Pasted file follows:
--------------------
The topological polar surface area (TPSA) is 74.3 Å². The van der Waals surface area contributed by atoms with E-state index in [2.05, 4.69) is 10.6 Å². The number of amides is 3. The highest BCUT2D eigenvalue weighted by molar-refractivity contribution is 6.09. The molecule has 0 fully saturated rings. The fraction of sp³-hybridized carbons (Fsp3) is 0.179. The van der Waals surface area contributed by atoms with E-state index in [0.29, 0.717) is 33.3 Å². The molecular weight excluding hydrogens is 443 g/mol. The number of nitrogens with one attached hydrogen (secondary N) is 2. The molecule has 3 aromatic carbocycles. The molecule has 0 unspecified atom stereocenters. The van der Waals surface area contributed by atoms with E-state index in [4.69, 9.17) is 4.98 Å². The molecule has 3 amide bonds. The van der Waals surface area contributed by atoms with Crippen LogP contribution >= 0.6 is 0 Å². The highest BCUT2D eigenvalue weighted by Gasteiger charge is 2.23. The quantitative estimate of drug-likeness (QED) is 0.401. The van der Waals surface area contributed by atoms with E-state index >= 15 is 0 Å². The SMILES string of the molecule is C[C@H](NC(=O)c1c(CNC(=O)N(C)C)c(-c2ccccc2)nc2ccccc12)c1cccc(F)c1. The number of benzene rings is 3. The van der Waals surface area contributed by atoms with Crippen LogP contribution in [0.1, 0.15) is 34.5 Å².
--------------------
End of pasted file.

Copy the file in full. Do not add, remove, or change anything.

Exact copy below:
The topological polar surface area (TPSA) is 74.3 Å². The van der Waals surface area contributed by atoms with E-state index in [2.05, 4.69) is 10.6 Å². The number of amides is 3. The highest BCUT2D eigenvalue weighted by molar-refractivity contribution is 6.09. The molecule has 0 fully saturated rings. The fraction of sp³-hybridized carbons (Fsp3) is 0.179. The van der Waals surface area contributed by atoms with E-state index in [0.29, 0.717) is 33.3 Å². The molecular weight excluding hydrogens is 443 g/mol. The number of nitrogens with one attached hydrogen (secondary N) is 2. The molecule has 3 aromatic carbocycles. The molecule has 0 unspecified atom stereocenters. The van der Waals surface area contributed by atoms with E-state index in [4.69, 9.17) is 4.98 Å². The molecule has 3 amide bonds. The van der Waals surface area contributed by atoms with Crippen LogP contribution >= 0.6 is 0 Å². The highest BCUT2D eigenvalue weighted by Gasteiger charge is 2.23. The quantitative estimate of drug-likeness (QED) is 0.401. The van der Waals surface area contributed by atoms with E-state index >= 15 is 0 Å². The SMILES string of the molecule is C[C@H](NC(=O)c1c(CNC(=O)N(C)C)c(-c2ccccc2)nc2ccccc12)c1cccc(F)c1. The number of benzene rings is 3. The van der Waals surface area contributed by atoms with Crippen LogP contribution in [0.1, 0.15) is 34.5 Å².